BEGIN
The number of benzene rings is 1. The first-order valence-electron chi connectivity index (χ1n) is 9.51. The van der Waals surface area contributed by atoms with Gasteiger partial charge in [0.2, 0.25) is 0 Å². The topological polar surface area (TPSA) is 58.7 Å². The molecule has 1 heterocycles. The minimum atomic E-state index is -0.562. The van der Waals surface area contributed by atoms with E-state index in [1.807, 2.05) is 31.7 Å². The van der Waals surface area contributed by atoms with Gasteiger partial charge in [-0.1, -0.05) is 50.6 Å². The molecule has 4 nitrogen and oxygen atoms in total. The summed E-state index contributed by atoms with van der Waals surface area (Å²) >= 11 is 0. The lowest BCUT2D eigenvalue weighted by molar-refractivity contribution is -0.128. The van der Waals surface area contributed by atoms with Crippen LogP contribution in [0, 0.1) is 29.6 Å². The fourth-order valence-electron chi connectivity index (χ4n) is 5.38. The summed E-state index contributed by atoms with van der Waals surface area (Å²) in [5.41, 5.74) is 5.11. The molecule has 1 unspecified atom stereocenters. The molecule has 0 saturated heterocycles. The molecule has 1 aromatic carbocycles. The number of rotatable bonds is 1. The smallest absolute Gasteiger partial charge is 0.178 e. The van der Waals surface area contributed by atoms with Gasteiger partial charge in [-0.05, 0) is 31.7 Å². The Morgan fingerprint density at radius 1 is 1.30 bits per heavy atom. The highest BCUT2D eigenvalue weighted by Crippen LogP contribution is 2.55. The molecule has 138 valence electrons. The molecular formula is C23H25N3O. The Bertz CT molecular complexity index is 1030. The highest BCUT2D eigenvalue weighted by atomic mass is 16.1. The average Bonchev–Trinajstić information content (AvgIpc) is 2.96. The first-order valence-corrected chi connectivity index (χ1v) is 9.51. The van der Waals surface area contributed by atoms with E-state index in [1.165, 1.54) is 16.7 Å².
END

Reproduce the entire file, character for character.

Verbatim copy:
The number of benzene rings is 1. The first-order valence-electron chi connectivity index (χ1n) is 9.51. The van der Waals surface area contributed by atoms with Gasteiger partial charge in [0.2, 0.25) is 0 Å². The topological polar surface area (TPSA) is 58.7 Å². The molecule has 1 heterocycles. The minimum atomic E-state index is -0.562. The van der Waals surface area contributed by atoms with E-state index in [1.807, 2.05) is 31.7 Å². The van der Waals surface area contributed by atoms with Gasteiger partial charge in [-0.1, -0.05) is 50.6 Å². The molecule has 4 nitrogen and oxygen atoms in total. The summed E-state index contributed by atoms with van der Waals surface area (Å²) >= 11 is 0. The lowest BCUT2D eigenvalue weighted by molar-refractivity contribution is -0.128. The van der Waals surface area contributed by atoms with Crippen LogP contribution in [0, 0.1) is 29.6 Å². The fourth-order valence-electron chi connectivity index (χ4n) is 5.38. The summed E-state index contributed by atoms with van der Waals surface area (Å²) in [5.41, 5.74) is 5.11. The molecule has 1 unspecified atom stereocenters. The molecule has 0 saturated heterocycles. The molecule has 1 aromatic carbocycles. The number of rotatable bonds is 1. The smallest absolute Gasteiger partial charge is 0.178 e. The van der Waals surface area contributed by atoms with Gasteiger partial charge in [-0.05, 0) is 31.7 Å². The Morgan fingerprint density at radius 1 is 1.30 bits per heavy atom. The highest BCUT2D eigenvalue weighted by Crippen LogP contribution is 2.55. The molecule has 138 valence electrons. The molecular formula is C23H25N3O. The Bertz CT molecular complexity index is 1030. The highest BCUT2D eigenvalue weighted by atomic mass is 16.1. The average Bonchev–Trinajstić information content (AvgIpc) is 2.96. The first-order valence-corrected chi connectivity index (χ1v) is 9.51. The van der Waals surface area contributed by atoms with E-state index in [1.165, 1.54) is 16.7 Å².